Wednesday, March 21, 2012

Debugging a Hard Lockup with RTAI

I have an embedded box running Linux 2.6.29/RTAI/RTnet. I hacked the e1000e driver for use with RTnet and also I eviscerated its ISR as (due to PCI limitations) its IRQ sits on the same line as an FGPA IRQ my client is using.

The FPGA RTAI ISR is calling the old e1000e ISR by
a) signalling a semaphore which
b) wakes an RTAI tasks which
c) calls the e1000e ISR.

Some times when using this hacked driver the machine would lock up hard and we had no clue.

I found out about the "nmi_watchdog=1" kernel option, recompiled the kernel with IO-APIC (fortunately this target has an APIC) and observed. After 5 seconds the answer came on a silver platter:

BUG: NMI Watchdog detected LOCKUP on CPU0, ip f8a4d620
Pid: 990, comm: sh Tainted: P ( #37)
EIP: 0060:[<f8a4d620>] EFLAGS: 00000046 CPU: 0
EIP is at rt_sem_signal+0xf4/0x3d6 [rtai_sched]
EAX: 3fffffff EBX: 00000010 ECX: f8a5aae0 EDX: 3fffffff
ESI: f8a640e0 EDI: f8a63c60 EBP: f7b5be44 ESP: f7b5be30
DS: 007b ES: 007b FS: 0000 GS: 0000 SS: 0068
Process sh (pid: 990, ti=f7b5a000 task=f78f2330 task.ti=f7b5a000)
I-pipe domain Linux
00000246 00000000 00000010 00000000 00000003 f7b5be58 f8a630d5 f8a640e0
00000011 fa63e4c4 f7b5be70 f8e9b694 000001b8 c0297874 00000000 f7819580
f7b5be88 c01dc543 f74e0748 00000000 f781de40 00000000 f7b5bea8 c01537d1
Call Trace:
[<f8a630d5>] ? irqregistrar_switch_irq+0x59/0x61 [irqregistrar]
[<f8e9b694>] ? proprietarydriver_open+0x3b0/0x3ce [proprietarymodule]
[<c01dc543>] ? misc_open+0xf4/0x150
[<c01537d1>] ? chrdev_open+0xef/0x106
[<c015045c>] ? __dentry_open+0xfe/0x1eb
[<c01505e2>] ? nameidata_to_filp+0x2b/0x42
[<c01536e2>] ? chrdev_open+0x0/0x106
[<c015a146>] ? do_filp_open+0x337/0x648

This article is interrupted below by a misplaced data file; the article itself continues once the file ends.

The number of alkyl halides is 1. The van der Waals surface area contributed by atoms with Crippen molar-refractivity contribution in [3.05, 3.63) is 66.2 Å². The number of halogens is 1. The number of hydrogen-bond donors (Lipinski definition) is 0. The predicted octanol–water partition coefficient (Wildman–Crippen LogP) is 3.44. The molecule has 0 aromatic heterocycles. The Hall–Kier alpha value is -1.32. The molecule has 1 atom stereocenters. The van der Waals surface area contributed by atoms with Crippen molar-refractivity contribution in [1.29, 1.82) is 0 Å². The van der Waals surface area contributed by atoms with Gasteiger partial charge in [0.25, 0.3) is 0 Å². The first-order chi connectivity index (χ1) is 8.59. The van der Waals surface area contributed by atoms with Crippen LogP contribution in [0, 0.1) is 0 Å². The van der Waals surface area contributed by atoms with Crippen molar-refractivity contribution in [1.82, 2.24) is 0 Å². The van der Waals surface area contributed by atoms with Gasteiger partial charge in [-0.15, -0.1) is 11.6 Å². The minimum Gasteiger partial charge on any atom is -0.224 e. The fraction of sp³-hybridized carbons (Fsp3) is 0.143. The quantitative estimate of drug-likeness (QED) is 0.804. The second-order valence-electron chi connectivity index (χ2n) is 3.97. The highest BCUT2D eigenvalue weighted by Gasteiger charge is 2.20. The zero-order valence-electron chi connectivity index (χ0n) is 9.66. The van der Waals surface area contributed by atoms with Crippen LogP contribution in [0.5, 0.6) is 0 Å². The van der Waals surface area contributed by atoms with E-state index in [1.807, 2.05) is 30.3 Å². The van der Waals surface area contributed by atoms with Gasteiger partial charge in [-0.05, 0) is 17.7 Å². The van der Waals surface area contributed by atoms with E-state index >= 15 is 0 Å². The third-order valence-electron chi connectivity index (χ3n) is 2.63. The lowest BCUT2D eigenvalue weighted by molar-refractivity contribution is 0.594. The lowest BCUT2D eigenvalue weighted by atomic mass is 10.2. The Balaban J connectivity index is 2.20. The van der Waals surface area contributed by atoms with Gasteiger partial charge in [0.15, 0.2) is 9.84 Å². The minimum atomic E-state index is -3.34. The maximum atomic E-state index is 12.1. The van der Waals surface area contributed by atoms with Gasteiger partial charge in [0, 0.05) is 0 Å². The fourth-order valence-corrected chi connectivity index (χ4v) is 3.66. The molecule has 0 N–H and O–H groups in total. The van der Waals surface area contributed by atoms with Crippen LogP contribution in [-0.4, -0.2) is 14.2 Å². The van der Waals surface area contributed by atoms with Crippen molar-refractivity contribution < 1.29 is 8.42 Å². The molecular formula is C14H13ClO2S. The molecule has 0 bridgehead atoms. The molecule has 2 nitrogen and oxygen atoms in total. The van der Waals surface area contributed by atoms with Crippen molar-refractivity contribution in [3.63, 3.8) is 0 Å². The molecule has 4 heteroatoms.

[<c013595b>] ? __ipipe_restore_root+0x16/0x18
[<c014f060>] ? kmem_cache_alloc+0x79/0xb0
[<c0160a26>] ? alloc_fd+0x4c/0xb2
[<c0150258>] ? do_sys_open+0x46/0xed
[<c0150341>] ? sys_open+0x1e/0x26
[<c0102c07>] ? syscall_call+0x7/0xb
Code: 0f 84 16 01 00 00 8b 47 0c 83 e0 f3 89 47 0c 8b 47 0c 48 0f 85 03 01 00 00 8b 87 04 04 00 00 85 c0 74 42 8b 0d f4 ad a5 f8 eb 0d <8b> 89 14 03 00 00 8b 41 1c 85 c0 78 0a 8b 57 1c 8b 41 1c 39 c2
---[ end trace 4a04e77971ee2cfd ]---
Weird: my code was actually calling rt_mutex_unlock but that's aliased in RTAI to rt_sem_signal.

Decoding this was a bit of a puzzle as ksymoops is deprecated for 2.6 The offending instruction was
mov 0x314(%ecx),%ecx
which after a bit of disassembly turned out to be in enq_ready_task() whose code is a bit counterintuitive (it looks at the semaphore's task queue).

Divining that my semaphore may be borked I looked at the code (a kernel module) that I wrote 2 years ago and it read
SEM pollSem;
which should be always initalised to zero at insmod time it just that it isn't.

So I changed the module_init code to
rt_typed_sem_init(&pollSem, 1, RES_SEM | PRIO_Q);
which seems to have done the trick.

Apr 10 update: Nope, did not work. The mutex was shared between RTAI and Linux tasks and releasing it from Linux confused the RTAI code -- maybe they've only expected RTAI mutexes to be used solely in RTAI context. My problem was that I was trying to protect a resource (a callback registry) that was changed from Linux but used from RTAI. In the end I used it lockless in RTAI context (Linux is not running when RTAI is executing) and protect it with cli/sti in Linux context when it is manipulated to make sure RTAI does not barge in.

I would like to commend the RTAI people for the utter lack of documentation on mutexes or anything else and sparse sample code that they abundantly put forward for people to learn their wares. If it was hard to write then it must be hard to use seems to be their groupthink.